Engagements of 2019-20 season include a return to the Salzburger Festspiele in the lead role of a new production of Luigi Nono’s Intolleranza 1960 directed by Jan Lauwers and conducted by Ingo Metzmacher and debuts at the Komische Oper Berlin in a new production of Henze’s The Bassarids directed by Barrie Kosky under the baton of Vladimir Jurowski, at English National Opera as Don José in Carmen, at Staatsoper Hamburg as Le Lepreux in Saint François d’Assise conducted by Kent Nagano, and at Dutch National Opera as Jack O’Brien and Tobby Higgins in Kurt Weill’s Aufstieg und Fall der Stadt Mahagonny directed by Ivo van Hove and conducted by Markus Stenz.

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Highly prized as an interpreter of contemporary music on leading international stages, Sean Panikkar created the roles of Adam in Giorgio Battistelli’s CO2 for a debut at Teatro alla Scala in a world premiere conducted by Cornelius Meister and directed by Robert Carsen, Wendell Smith in The Summer King in a co-production of Pittsburgh Opera and Michigan Opera Theatre, Agent Henry Rathbone in a co-production of David T. Little’s JFK at the Fort Worth Opera and Opéra de Montréal, and he garnered passionate acclaim in the title role of Jack Perla’s Shalimar the Clown for Opera Theatre of Saint Louis.  Broadway World reported, “Sean Panikkar stands out above them all.  This is truly his show… His pure, clear voice displays truly remarkable power. It shines like a beacon above the rest even when the entire cast are singing their hearts out. And his diction is superb. This is a longish opera and Shalimar is a tour de force role; Panikkar triumphs in it!”

Numerous engagements with the Metropolitan Opera include the company premiere of The Death of Klinghoffer conducted by David Robertson in a powerful new production by director Tom Morris (War Horse), a new production of Guillaume Tell directed by Pierre Audi led by Gianandrea Noseda, Roméo et Juliette under the baton of Plácido Domingo, Manon Lescaut conducted by James Levine, Lucia di Lammermoor conducted by Marco Armiliato, and Ariadne auf Naxos led by Kirill Petrenko.  Highlights of past seasons also include Kurt Weill’s Aufstieg und Fall der Stadt Mahagonny directed by Ivo van Hove and conducted by Esa-Pekka Salonen and Mozart’s Zaïde directed by Peter Sellars with Louis Langrée on the podium – both at the Festival d’Aix-en-Provence – La Bohème staged by Francesca Zambello at the Royal Albert Hall in London, at Cincinnati Opera conducted by Louis Langrée, Pittsburgh Opera, and at Michigan Opera Theatre, Carmen with North Carolina Opera and Madison Opera conducted by John DeMain, Jake Heggie’s Moby Dick at Pittsburgh Opera, and Silent Night at the Lyric Opera of Kansas City.  He has sung Salome at Washington National Opera in the company’s new Francesca Zambello production and at the Saito Kinen Festival in performances conducted by Omer Meir Wellber.  He made a debut at the Santa Fe Opera in a new production of Menotti’s rarely produced The Last Savage directed by Ned Canty and conducted by George Manahan, bowed as Tamino in Die Zauberflöte at Pittsburgh Opera and the Glimmerglass Festival, and has been praised for what has come to be one of his signature parts, Nadir in Les Pêcheurs de Perles, for Lyric Opera of Kansas City, Fort Worth Opera, Pittsburgh Opera, and Opera Colorado.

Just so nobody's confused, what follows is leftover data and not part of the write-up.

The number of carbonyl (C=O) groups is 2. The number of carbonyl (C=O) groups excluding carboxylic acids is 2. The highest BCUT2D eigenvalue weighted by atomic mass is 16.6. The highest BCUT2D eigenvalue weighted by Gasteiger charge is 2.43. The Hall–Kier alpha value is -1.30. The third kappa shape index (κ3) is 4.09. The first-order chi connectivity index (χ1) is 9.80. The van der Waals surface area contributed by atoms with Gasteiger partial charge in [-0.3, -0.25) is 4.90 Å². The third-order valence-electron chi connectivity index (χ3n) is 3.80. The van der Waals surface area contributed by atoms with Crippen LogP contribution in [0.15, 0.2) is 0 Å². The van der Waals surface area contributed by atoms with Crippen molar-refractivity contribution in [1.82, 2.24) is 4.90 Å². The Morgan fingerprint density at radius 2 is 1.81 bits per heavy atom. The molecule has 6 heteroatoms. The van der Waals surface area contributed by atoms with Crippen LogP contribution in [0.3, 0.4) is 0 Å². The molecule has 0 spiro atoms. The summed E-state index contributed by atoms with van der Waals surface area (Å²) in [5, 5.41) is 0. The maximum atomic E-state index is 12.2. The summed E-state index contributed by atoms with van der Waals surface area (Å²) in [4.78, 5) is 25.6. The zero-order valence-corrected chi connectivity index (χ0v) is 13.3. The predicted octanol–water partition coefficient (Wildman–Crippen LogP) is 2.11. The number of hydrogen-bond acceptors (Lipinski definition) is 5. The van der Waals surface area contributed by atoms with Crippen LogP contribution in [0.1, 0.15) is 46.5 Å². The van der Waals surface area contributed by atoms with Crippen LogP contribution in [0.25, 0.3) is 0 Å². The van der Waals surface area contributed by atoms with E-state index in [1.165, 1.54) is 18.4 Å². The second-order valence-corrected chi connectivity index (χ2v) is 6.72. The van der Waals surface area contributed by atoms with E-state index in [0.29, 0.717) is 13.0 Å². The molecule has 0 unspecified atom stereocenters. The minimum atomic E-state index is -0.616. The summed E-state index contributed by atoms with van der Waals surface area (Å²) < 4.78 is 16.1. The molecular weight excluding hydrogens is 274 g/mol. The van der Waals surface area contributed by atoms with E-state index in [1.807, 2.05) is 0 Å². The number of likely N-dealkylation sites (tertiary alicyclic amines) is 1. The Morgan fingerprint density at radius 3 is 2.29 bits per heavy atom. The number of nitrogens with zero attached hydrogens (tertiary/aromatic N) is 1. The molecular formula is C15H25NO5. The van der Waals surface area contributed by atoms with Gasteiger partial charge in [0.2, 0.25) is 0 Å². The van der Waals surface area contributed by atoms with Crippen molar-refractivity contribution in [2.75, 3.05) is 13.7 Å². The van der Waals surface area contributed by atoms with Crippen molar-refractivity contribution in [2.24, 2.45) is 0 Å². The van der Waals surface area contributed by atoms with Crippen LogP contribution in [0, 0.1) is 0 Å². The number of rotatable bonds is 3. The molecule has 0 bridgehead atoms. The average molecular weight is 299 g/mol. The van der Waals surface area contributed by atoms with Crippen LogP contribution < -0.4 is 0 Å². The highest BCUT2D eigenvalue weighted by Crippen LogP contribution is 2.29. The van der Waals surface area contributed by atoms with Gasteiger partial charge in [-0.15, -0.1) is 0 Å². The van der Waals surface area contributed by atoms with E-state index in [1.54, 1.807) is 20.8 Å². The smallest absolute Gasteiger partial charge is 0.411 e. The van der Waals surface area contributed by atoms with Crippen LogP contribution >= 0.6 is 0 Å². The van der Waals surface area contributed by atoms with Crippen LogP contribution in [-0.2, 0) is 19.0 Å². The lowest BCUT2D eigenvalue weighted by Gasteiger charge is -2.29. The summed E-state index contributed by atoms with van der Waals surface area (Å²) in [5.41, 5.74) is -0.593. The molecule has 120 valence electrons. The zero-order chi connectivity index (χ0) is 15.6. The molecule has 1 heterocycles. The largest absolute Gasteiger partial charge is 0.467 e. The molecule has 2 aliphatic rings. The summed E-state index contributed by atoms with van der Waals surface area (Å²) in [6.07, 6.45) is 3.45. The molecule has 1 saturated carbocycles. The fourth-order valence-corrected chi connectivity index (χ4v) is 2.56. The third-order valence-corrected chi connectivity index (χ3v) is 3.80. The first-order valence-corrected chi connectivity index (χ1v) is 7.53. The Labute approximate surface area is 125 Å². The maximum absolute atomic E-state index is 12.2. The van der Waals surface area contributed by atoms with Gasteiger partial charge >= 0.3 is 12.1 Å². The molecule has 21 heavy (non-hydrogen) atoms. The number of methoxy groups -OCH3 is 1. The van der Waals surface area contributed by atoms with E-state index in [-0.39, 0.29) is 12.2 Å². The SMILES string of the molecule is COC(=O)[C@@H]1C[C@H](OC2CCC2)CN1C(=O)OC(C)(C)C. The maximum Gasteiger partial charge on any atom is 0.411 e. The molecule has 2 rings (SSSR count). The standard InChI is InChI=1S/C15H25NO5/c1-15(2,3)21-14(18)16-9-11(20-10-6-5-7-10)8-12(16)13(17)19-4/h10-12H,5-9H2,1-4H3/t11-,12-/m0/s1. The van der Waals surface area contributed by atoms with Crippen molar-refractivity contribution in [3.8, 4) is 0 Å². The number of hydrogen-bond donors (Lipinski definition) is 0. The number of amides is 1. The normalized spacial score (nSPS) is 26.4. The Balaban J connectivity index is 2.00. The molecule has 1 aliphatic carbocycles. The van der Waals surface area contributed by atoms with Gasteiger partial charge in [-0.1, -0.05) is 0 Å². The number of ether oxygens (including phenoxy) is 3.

Symphonic performances have featured Sean Panikkar with Leonard Slatkin and the St. Louis Symphony Orchestra in Berlioz’s Roméo et Juliette, The Tristan Project with Esa-Pekka Salonen and the Los Angeles Philharmonic, Mendelssohn’s Elijah with Michael Christie and the Phoenix Symphony, Handel’s Messiah with Ragnar Bohlin and the San Francisco Symphony, and Beethoven’s Ninth Symphony with Donato Cabrera and the Las Vegas Philharmonic and with Raymond Leppard and the Indianapolis Symphony Orchestra.

Sean Panikkar is a member of Forte, the operatic tenor group combining voices from different cultures into one incredible sound.  The trio was created and debuted for the first time ever on America’s Got Talent and had never met until only days before their first audition. During the summer 2013 broadcasts of America’s Got Talent, Forte was seen and heard by tens of millions of television viewers in national broadcasts on NBC.  Their self-titled debut recording on Columbia Records was released in November 2013 and a follow-up recording, The Future Classics, was released in 2015.

An alumnus of San Francisco Opera’s Adler Fellowship, Sean Panikkar holds Master’s and Bachelor degrees in Voice Performance from the University of Michigan.

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The Bassarids, Komische Oper Berlin

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The Bassarids, Salzburg Festival

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Satyagraha, Los Angeles Opera

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Shalimar the Clown, Opera Theatre of St. Louis

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Game of Thrones, Forte